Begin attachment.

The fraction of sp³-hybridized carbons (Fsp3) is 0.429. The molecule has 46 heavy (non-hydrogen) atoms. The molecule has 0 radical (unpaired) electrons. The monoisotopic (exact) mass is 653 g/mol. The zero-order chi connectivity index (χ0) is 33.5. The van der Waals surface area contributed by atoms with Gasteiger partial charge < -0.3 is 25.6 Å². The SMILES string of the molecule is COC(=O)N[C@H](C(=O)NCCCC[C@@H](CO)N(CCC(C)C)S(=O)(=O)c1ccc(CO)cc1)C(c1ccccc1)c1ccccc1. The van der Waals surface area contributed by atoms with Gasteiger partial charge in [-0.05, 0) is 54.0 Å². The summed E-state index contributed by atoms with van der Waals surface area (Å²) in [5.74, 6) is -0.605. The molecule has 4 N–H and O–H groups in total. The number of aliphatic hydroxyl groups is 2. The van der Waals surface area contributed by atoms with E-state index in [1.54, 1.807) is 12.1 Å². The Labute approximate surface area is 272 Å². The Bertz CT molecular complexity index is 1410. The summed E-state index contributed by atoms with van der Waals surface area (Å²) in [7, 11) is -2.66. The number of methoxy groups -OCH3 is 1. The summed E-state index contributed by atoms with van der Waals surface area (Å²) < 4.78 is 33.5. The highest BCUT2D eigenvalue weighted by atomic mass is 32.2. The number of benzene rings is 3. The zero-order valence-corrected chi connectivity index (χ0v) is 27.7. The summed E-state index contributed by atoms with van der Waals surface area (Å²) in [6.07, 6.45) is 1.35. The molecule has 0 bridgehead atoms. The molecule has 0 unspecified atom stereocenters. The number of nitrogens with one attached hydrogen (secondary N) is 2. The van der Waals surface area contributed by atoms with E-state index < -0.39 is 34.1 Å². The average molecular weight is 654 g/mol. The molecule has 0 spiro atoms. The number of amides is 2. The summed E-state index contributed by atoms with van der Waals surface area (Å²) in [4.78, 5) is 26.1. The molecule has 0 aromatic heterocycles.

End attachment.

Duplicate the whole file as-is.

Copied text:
The fraction of sp³-hybridized carbons (Fsp3) is 0.429. The molecule has 46 heavy (non-hydrogen) atoms. The molecule has 0 radical (unpaired) electrons. The monoisotopic (exact) mass is 653 g/mol. The zero-order chi connectivity index (χ0) is 33.5. The van der Waals surface area contributed by atoms with Gasteiger partial charge < -0.3 is 25.6 Å². The SMILES string of the molecule is COC(=O)N[C@H](C(=O)NCCCC[C@@H](CO)N(CCC(C)C)S(=O)(=O)c1ccc(CO)cc1)C(c1ccccc1)c1ccccc1. The van der Waals surface area contributed by atoms with Gasteiger partial charge in [-0.05, 0) is 54.0 Å². The summed E-state index contributed by atoms with van der Waals surface area (Å²) in [5.74, 6) is -0.605. The molecule has 4 N–H and O–H groups in total. The number of aliphatic hydroxyl groups is 2. The van der Waals surface area contributed by atoms with E-state index in [1.54, 1.807) is 12.1 Å². The Labute approximate surface area is 272 Å². The Bertz CT molecular complexity index is 1410. The summed E-state index contributed by atoms with van der Waals surface area (Å²) in [7, 11) is -2.66. The number of methoxy groups -OCH3 is 1. The summed E-state index contributed by atoms with van der Waals surface area (Å²) < 4.78 is 33.5. The highest BCUT2D eigenvalue weighted by atomic mass is 32.2. The number of benzene rings is 3. The zero-order valence-corrected chi connectivity index (χ0v) is 27.7. The summed E-state index contributed by atoms with van der Waals surface area (Å²) in [6.07, 6.45) is 1.35. The molecule has 0 bridgehead atoms. The molecule has 0 unspecified atom stereocenters. The number of nitrogens with one attached hydrogen (secondary N) is 2. The van der Waals surface area contributed by atoms with E-state index < -0.39 is 34.1 Å². The average molecular weight is 654 g/mol. The molecule has 0 spiro atoms. The number of amides is 2. The summed E-state index contributed by atoms with van der Waals surface area (Å²) in [4.78, 5) is 26.1. The molecule has 0 aromatic heterocycles.